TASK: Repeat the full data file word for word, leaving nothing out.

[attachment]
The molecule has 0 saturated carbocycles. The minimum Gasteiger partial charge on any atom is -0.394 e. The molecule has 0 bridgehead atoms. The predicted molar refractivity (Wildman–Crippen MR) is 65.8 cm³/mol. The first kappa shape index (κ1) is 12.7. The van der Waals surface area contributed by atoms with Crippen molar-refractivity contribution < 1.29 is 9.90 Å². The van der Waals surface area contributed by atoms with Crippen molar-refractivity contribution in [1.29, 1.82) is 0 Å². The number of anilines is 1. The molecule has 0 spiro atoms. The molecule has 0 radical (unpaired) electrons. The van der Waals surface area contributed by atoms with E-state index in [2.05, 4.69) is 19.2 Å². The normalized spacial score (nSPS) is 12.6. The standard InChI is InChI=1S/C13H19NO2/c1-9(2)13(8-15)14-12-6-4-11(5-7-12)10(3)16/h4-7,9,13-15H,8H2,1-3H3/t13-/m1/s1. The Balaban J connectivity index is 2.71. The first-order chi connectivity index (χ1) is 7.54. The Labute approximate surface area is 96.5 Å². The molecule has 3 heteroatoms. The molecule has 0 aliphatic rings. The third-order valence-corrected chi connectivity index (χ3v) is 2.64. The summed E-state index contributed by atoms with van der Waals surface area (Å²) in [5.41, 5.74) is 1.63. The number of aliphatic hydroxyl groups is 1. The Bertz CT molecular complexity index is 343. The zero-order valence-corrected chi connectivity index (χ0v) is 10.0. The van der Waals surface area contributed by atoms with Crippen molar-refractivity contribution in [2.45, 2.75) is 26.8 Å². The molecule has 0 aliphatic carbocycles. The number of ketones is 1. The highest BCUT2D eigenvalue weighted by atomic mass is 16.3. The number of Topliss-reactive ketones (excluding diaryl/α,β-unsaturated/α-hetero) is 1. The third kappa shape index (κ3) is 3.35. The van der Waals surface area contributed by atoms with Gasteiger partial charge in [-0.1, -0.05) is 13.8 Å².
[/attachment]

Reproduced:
The molecule has 0 saturated carbocycles. The minimum Gasteiger partial charge on any atom is -0.394 e. The molecule has 0 bridgehead atoms. The predicted molar refractivity (Wildman–Crippen MR) is 65.8 cm³/mol. The first kappa shape index (κ1) is 12.7. The van der Waals surface area contributed by atoms with Crippen molar-refractivity contribution < 1.29 is 9.90 Å². The van der Waals surface area contributed by atoms with Crippen molar-refractivity contribution in [1.29, 1.82) is 0 Å². The number of anilines is 1. The molecule has 0 spiro atoms. The molecule has 0 radical (unpaired) electrons. The van der Waals surface area contributed by atoms with E-state index in [2.05, 4.69) is 19.2 Å². The normalized spacial score (nSPS) is 12.6. The standard InChI is InChI=1S/C13H19NO2/c1-9(2)13(8-15)14-12-6-4-11(5-7-12)10(3)16/h4-7,9,13-15H,8H2,1-3H3/t13-/m1/s1. The Balaban J connectivity index is 2.71. The first-order chi connectivity index (χ1) is 7.54. The Labute approximate surface area is 96.5 Å². The molecule has 3 heteroatoms. The molecule has 0 aliphatic rings. The third-order valence-corrected chi connectivity index (χ3v) is 2.64. The summed E-state index contributed by atoms with van der Waals surface area (Å²) in [5.41, 5.74) is 1.63. The number of aliphatic hydroxyl groups is 1. The Bertz CT molecular complexity index is 343. The zero-order valence-corrected chi connectivity index (χ0v) is 10.0. The van der Waals surface area contributed by atoms with Crippen molar-refractivity contribution in [2.45, 2.75) is 26.8 Å². The molecule has 0 aliphatic carbocycles. The number of ketones is 1. The highest BCUT2D eigenvalue weighted by atomic mass is 16.3. The number of Topliss-reactive ketones (excluding diaryl/α,β-unsaturated/α-hetero) is 1. The third kappa shape index (κ3) is 3.35. The van der Waals surface area contributed by atoms with Gasteiger partial charge in [-0.1, -0.05) is 13.8 Å².